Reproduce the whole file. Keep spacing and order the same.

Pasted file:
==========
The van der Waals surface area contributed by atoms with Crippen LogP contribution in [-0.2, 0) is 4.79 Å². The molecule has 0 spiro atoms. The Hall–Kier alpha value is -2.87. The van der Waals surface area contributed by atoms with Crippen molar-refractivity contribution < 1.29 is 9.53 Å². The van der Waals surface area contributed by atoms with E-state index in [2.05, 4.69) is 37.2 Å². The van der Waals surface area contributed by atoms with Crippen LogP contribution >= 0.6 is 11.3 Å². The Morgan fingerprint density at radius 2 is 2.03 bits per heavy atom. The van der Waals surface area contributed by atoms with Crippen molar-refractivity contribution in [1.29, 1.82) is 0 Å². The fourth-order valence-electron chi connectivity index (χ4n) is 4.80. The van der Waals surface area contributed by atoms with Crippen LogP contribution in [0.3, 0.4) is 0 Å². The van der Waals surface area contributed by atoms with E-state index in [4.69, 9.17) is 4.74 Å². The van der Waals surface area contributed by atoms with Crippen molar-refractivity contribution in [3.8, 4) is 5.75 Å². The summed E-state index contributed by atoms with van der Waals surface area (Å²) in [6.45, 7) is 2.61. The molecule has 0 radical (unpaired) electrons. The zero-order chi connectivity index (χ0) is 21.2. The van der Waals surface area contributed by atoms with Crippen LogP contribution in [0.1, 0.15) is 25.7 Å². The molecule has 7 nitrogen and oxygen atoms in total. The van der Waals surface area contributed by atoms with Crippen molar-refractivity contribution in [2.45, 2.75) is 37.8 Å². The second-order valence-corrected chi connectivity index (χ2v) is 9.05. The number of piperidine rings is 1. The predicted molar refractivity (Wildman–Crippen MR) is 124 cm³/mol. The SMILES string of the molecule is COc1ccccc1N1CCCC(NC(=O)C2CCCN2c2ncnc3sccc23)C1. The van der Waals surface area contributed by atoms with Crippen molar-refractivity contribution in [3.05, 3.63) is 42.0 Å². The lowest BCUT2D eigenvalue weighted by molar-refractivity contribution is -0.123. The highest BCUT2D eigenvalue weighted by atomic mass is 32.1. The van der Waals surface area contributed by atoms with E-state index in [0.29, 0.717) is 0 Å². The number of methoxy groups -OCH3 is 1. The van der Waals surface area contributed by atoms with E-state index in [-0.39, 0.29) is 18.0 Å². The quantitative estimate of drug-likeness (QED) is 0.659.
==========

The van der Waals surface area contributed by atoms with Crippen LogP contribution in [-0.2, 0) is 4.79 Å². The molecule has 0 spiro atoms. The Hall–Kier alpha value is -2.87. The van der Waals surface area contributed by atoms with Crippen molar-refractivity contribution < 1.29 is 9.53 Å². The van der Waals surface area contributed by atoms with E-state index in [2.05, 4.69) is 37.2 Å². The van der Waals surface area contributed by atoms with Crippen LogP contribution >= 0.6 is 11.3 Å². The Morgan fingerprint density at radius 2 is 2.03 bits per heavy atom. The van der Waals surface area contributed by atoms with Crippen molar-refractivity contribution in [1.29, 1.82) is 0 Å². The fourth-order valence-electron chi connectivity index (χ4n) is 4.80. The van der Waals surface area contributed by atoms with Crippen LogP contribution in [0.3, 0.4) is 0 Å². The van der Waals surface area contributed by atoms with E-state index in [4.69, 9.17) is 4.74 Å². The van der Waals surface area contributed by atoms with Crippen molar-refractivity contribution in [3.8, 4) is 5.75 Å². The summed E-state index contributed by atoms with van der Waals surface area (Å²) in [6.45, 7) is 2.61. The molecule has 0 radical (unpaired) electrons. The zero-order chi connectivity index (χ0) is 21.2. The van der Waals surface area contributed by atoms with Crippen LogP contribution in [0.1, 0.15) is 25.7 Å². The molecule has 7 nitrogen and oxygen atoms in total. The van der Waals surface area contributed by atoms with Crippen molar-refractivity contribution in [2.45, 2.75) is 37.8 Å². The second-order valence-corrected chi connectivity index (χ2v) is 9.05. The number of piperidine rings is 1. The predicted molar refractivity (Wildman–Crippen MR) is 124 cm³/mol. The SMILES string of the molecule is COc1ccccc1N1CCCC(NC(=O)C2CCCN2c2ncnc3sccc23)C1. The van der Waals surface area contributed by atoms with Crippen molar-refractivity contribution in [3.05, 3.63) is 42.0 Å². The lowest BCUT2D eigenvalue weighted by molar-refractivity contribution is -0.123. The highest BCUT2D eigenvalue weighted by atomic mass is 32.1. The van der Waals surface area contributed by atoms with E-state index in [0.29, 0.717) is 0 Å². The number of methoxy groups -OCH3 is 1. The van der Waals surface area contributed by atoms with E-state index in [-0.39, 0.29) is 18.0 Å². The quantitative estimate of drug-likeness (QED) is 0.659.